I always write in English, when I should be writing in American.
Still working on my helpful document. I've got an MS Word version of it-- it just isn't in HTML. That would help you.

And I never know whether Dad should be capitalised or not!
Haha! If I'm speaking and it's MY Dad, it's capitalized. If I'm speaking about someone ELSE'S dad, it's not. The capitalized version is a proper name, for those people who would legitimately address the person by that as a name. The other version is just a noun (a casual version of father).

I have the opposite problem of occasionally capitalizing things that should not be (like Supernatural when it isn't the show but I'm writing a fic that includes Supernatural things). And then there are the things that in MY day *hrumph-hrumph-hrumph* were always capitalized, like the seasons of the year. ;)
(Deleted comment)
(no subject) - halfshellvenus on April 10th, 2008 12:49 am (UTC) (Expand)
Princess Robot Bubblegum!: dmc1astrothsknot on April 10th, 2008 12:31 am (UTC)
Heh. Wait till you see what passes for spelling over here and that's just the teachers. I get weekly emailed reports from his guidance teacher and the grammar and spelling are painful. On the other hand, she gets his name right.

"Accepted to" is the preferred grammar over here, though "alot" should be a word. I never could understand why it's not.

But "write me" hurts my brain. Though if "call me" is acceptable US English, then "Write me" is by that same token.

But it just looks so wrong.

The Coalition For Disturbing Metaphorshalfshellvenus on April 10th, 2008 12:46 am (UTC)
though "alot" should be a word. I never could understand why it's not.
"A lot" is one thing, and "allot" is another. But in context, it's a lot of things massed together, which to me makes sense as being two separate words.

But "write me" hurts my brain. Though if "call me" is acceptable US English, then "Write me" is by that same token.
Hmmm... "Call me" is usually short for "call me on the phone" or "call me when dinner is ready." In the first case, you can see why it isn't "call TO me on the phone," but in the latter case it was likely "call to me" or "call out to me" at one time.

"Write me" is simply shorthand. I'm used to it in informal settings, but in a formal setting expect to see "write TO me."

Now, regarding prepositions... do you say "different to?" Because Australians say that, and Americans only say "different from" (although some who don't know better may say "different than," but it should be 'from').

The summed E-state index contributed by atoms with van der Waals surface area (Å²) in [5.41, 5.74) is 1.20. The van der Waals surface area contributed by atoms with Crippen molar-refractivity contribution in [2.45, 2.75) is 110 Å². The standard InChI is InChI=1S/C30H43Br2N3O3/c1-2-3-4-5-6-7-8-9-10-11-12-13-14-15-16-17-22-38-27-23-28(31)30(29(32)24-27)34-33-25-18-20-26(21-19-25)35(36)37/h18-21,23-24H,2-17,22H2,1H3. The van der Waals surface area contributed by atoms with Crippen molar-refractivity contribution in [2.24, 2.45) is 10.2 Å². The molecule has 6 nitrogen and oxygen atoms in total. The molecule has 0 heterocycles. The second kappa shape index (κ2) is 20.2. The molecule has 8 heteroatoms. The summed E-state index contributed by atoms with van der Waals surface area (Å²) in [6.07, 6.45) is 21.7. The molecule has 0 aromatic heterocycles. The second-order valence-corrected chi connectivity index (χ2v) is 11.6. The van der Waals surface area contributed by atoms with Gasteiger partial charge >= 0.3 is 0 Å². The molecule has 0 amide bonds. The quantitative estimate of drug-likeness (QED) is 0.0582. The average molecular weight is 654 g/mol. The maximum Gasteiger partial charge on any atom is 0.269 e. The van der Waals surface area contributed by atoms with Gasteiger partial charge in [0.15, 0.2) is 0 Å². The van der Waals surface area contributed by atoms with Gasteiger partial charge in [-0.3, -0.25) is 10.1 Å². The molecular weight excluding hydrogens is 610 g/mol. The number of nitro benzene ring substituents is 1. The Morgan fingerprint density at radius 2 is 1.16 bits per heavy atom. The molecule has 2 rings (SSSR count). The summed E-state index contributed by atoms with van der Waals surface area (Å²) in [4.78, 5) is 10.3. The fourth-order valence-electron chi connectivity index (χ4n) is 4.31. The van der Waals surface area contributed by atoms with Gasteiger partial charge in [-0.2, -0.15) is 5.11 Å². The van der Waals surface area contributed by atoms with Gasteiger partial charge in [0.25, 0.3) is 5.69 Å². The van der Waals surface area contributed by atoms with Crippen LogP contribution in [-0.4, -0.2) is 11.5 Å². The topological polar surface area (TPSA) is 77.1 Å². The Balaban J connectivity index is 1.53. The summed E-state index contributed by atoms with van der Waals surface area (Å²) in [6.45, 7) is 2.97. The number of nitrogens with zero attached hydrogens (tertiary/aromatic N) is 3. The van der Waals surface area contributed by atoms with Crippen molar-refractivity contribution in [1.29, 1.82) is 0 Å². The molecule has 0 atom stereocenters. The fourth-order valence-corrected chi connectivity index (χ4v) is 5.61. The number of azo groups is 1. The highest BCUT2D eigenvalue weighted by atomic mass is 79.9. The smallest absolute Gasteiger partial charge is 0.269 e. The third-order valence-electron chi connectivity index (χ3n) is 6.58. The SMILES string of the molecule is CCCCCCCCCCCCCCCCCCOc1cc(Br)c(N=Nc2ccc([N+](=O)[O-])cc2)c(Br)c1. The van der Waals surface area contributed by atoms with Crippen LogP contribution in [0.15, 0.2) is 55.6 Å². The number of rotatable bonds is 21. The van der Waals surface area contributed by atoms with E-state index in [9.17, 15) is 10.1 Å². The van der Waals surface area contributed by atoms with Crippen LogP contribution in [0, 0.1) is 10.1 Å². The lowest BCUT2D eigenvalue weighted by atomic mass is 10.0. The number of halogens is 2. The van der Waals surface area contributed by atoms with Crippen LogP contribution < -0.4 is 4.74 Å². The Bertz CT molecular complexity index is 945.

(no subject) - astrothsknot on April 10th, 2008 12:54 am (UTC) (Expand)
The Good, The Bad and The Lanathelana on April 10th, 2008 04:57 am (UTC)
* 'Memorize' was largely used correctly, except for "The WWI soldier was memorized at a ceremony" and "I was memorized by the magic show."

Loved these!

So, "Don't squander around the house" was a common mistake. But my favorite was: "Mice squander all over the city

I have to say, I kinda have a soft spot for misusing words like that. One of my favorite books consists of only that. (Cobralingus by Jeff Noon; the basic idea is that he takes random short texts and throws them into an imaginary word processor that mixes them up and spews out nonsense which ends up sounding strangely poetical; but I agree that kind of thing has to be used in moderation "I sing the body electric")
The Coalition For Disturbing Metaphorshalfshellvenus on April 10th, 2008 06:44 am (UTC)
Loved these!
These ones crack me up, where the intended word is close to the word that's supposed to be used. Someone on my f-list was discussing this a few weeks back, and wondering if the problem in part is that people don't read as much as they used to, and are confusing the sounds of words because they tend to hear them more than read them.

and spews out nonsense which ends up sounding strangely poetical;
:D Someone sent in a story for the PBFE with a title from an e e cummings poem, "Our heroes who deep our most are selves" and my first reaction was to correct the misplaced words. Because that's the kind of phonetic mistake people make accidentally. Whether the poem can support that or it's painfully precious instead, I can't say. ;)
(no subject) - thelana on April 10th, 2008 06:54 am (UTC) (Expand)
(no subject) - halfshellvenus on April 10th, 2008 07:15 am (UTC) (Expand)
(no subject) - thelana on April 10th, 2008 07:21 am (UTC) (Expand)
Errrr - thelana on April 10th, 2008 07:02 am (UTC) (Expand)